Chicago's soaring homicide rate is the result of a toxic mix of history, of economic, social and geographical segregation, of a breakdown in relations between minority communities and the police force, and the fact that here, as in most of the US, it is easy to obtain a gun.
At the root of all of the above, though, is the lack of economic opportunity in some enclaves.
While downtown Chicago, clustered on the shores of Lake Michigan, is the epitome of diversity and globalisation, sizeable chunks of the rest of the inner city have been left out. In the high-crime district of Austin, for example, the poverty level is 30.7 per cent, well above the citywide average of 20.9 per cent.
And there is one distinguishable feature - most of the population in the depressed districts are African American or Latino.
"The violent crime that pushes Chicago into the national headlines is largely located in the city's impoverished and transitional communities," Mr Pete Saunders, a consultant specialising in cities, wrote last year in an article in Forbes.
"In Chicago's case, diverse and wealthy areas appear to be clustering and growing safer, and resegregated, impoverished areas seem to expanding - all at the same time."
Chicago Police Department spokesman Anthony Guglielmi, in a phone interview with The Sunday Times, blamed a "broken down criminal justice system" that is too lenient with offenders, who often go on to offend again.
"The challenge here is you have an emboldened criminal element that really feels no repercussions for engaging in those actions and if they don't engage in violence, they will not be able to deliver for the gang they work in," he said.
But on the ground in a district like Austin, which has one of the highest homicide rates in the city, the answer is not more policing and stiffer sentences. The Chicago Police Department has a hard job, many locals acknowledged in interviews with The Sunday Times. But it has also been slammed by the Department of Justice which, in a report last month, described "a pattern or practice of using force, including deadly force, in violation of the... Constitution".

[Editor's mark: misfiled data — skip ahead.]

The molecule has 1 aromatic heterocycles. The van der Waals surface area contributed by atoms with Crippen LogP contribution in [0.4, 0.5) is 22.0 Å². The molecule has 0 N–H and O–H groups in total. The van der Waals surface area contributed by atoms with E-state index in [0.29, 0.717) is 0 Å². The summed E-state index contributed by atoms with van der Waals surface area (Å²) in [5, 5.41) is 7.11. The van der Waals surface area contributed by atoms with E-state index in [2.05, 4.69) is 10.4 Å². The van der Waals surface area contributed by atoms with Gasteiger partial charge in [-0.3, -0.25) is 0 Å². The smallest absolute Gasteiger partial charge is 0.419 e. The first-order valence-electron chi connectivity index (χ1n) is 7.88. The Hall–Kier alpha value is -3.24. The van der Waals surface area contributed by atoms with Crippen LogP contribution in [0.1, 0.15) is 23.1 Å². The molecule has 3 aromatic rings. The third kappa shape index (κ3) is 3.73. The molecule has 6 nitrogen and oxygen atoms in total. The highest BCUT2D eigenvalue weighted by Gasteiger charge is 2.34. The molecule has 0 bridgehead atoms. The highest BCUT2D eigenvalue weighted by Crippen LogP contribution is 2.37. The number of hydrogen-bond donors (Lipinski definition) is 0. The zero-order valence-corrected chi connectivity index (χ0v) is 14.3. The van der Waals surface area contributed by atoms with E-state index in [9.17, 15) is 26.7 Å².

"I'm sure there some cops who are pretty cool," former gang member Max Cerda, now part of the non-governmental organisation Build, said in an interview at its office in Austin. Build intervenes to counsel youth in the community.
But the police sometimes seemed to lose their humanity and respect for people, and with that the trust of people in the community, Mr Cerda said.
The real answer, locals say, is economic opportunity.
At a townhall-style meeting on Feb 10, Mr Jaymal Green, a young social activist, drew wild applause when he told the MSNBC host that millions of dollars were being invested in downtown Chicago, but nothing in the African American districts.
"We walk past boarded-up schools, boarded-up houses, mental healthcare facilities shut down, and unemployment is the highest in Chicago" he said. So, before talking about violence and policing, "you have to talk about economics", he emphasised.
Few in the districts disagree. "It's what the kids wake up and see every day," said Mr Clifton "Booney" McFowler, a former gang leader who did 27 years in jail and now counsels youth in Austin.
"They don't see thriving businesses," he said. "The only people in the community they see having any kind of financial gain is the crooks and drug dealers, so quite naturally they are inspired by them."